The poor in spirit are rich. They experience God’s presence, on earth, right now, every day. They already taste heaven every minute. Their lives are not defined by divisions of self-will and God’s will; fear and security; loneliness and community; confusion and knowledge; sacred and secular. They experience life as a whole … true integrity. Integral life. Integral mission.
In Matthew 5:3, Jesus states, “Blessed are the poor in spirit, for theirs is the kingdom of heaven.” In verse 3 and 10 Jesus promises the kingdom of heaven in the present unlike future blessings of verses 4-9. We all want to experience the kingdom of heaven on earth right now. When we see glimpses of it, we experience it is the most real joy we know. We want to return to that place over and over again.
For centuries, theological students have attempted to experience the kingdom of heaven by retreating from the world to study in isolated ivory towers, dividing God into categories such as Trinitarianism, Christology, and Pneumatology. The best theologians are experts in jargon within specialized boxes of knowledge. Theology becomes an activity of the mind separated from emotions, the body, and the work
of daily life that might distract students. The whole is divided into smaller and smaller pieces hoping to conquer what is not understood.
By isolating theology from the confusion of real life, the traditional path of theological studies rarely leads to a present experience of the kingdom of heaven. Luke 6 records Jesus’s words as “Blessed are you who are poor for yours is the kingdom of heaven”. Matthew adds the words “in spirit”. Many understand that the present experience of the kingdom of heaven is not just for the poor but the poor might have an inside track. Perhaps the best way to do theology is to be with the poor; amid real-life distractions; embracing confusion, all the while diligently studying/living/feeling the presence of God. The Bible is always the anchor of any theological studies, but we study the Bible not just to preach it on Sunday, but to submit to it all seven days of the week. The end goal becomes not to become an expert teacher of theology, but to experience the kingdom of heaven and invite others to be on that journey as well. Some call this way of life: integral mission.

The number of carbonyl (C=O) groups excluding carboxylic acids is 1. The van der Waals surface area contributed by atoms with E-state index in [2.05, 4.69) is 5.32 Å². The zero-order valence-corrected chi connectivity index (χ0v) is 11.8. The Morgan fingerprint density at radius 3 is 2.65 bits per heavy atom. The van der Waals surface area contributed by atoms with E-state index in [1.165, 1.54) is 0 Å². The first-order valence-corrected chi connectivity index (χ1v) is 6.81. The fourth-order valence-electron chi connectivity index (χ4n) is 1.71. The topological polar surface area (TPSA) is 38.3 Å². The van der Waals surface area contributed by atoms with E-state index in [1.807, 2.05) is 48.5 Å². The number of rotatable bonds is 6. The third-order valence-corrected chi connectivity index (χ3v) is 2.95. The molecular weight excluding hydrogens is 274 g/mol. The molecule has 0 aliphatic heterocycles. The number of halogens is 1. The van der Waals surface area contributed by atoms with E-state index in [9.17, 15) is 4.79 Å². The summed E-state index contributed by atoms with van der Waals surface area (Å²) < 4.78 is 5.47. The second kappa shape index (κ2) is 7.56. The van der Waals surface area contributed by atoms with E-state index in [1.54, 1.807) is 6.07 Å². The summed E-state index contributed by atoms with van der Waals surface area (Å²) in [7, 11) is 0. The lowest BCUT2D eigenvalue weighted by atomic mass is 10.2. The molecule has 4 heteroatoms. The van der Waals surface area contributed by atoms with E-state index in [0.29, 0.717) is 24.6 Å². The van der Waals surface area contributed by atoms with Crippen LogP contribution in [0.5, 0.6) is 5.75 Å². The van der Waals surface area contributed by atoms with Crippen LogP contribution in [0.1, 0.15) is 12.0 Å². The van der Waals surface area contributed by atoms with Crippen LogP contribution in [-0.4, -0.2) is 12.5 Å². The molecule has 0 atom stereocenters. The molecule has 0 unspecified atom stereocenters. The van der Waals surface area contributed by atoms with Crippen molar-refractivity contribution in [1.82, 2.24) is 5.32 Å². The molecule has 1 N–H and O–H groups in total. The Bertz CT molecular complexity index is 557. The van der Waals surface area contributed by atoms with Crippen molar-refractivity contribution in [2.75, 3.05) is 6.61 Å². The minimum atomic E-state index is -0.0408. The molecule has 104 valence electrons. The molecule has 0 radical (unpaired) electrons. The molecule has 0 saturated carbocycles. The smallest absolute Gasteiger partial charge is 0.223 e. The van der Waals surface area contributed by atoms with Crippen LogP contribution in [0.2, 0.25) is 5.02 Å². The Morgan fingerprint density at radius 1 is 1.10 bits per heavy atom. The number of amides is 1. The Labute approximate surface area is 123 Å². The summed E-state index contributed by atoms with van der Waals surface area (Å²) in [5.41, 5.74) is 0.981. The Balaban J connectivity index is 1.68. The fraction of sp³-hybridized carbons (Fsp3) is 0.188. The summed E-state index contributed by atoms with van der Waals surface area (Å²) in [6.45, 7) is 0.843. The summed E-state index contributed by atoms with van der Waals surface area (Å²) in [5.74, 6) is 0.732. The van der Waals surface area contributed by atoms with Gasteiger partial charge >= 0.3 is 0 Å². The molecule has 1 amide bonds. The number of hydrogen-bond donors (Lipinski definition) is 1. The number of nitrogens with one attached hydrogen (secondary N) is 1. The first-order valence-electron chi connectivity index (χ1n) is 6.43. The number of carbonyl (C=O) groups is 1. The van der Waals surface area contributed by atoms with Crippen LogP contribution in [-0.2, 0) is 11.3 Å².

For this very reason, BGU is not a seminary. Bakke Graduate University has colleges of theology, business, and urban studies so that pastors, business leaders, and urban workers experience the journey together. BGU students continue in their daily jobs as they pursue their degrees. We do this in innovative ways that comply with the standards of graduate-level accreditation. To add even more to the chaos, BGU students come from 65 nations. After doing this for almost 20 years, we’ve learned a lot about confusion as leaders in these various roles have different worldviews, giftings, experiences, roles ,and languages.
We are now delighted that God has called into more confusion with another language (Spanish) through a partnership with a community who has done integral mission better than BGU. Our family is expanded with the Comunidad de Estudios Teológicos Interdisciplinarios (https://www.ceticontinental.org/). They are significantly influenced by Latin American theologian Rene Padilla who in 1974 added much of the mission and justice language to the Lausanne Covenant which is BGU’s doctrinal statement. They have taught us much about how to shed big theological words in order to embrace big theological lifestyles.
If you are a BGU alumni, student, perspective student, faculty, supporter, partner or casual observer and your soul is thirsts for more experience of the kingdom of heaven, come join us as we embark on a renewed journey with our new family members. Whether we pursue a conversation, webinar, certificate, city-immersion, or a masters or doctoral degree, our goal is that after all that hard work, we’ll be more equipped to lead others because we are more aware of what we don’t know, and more mutually and desperately dependent upon God.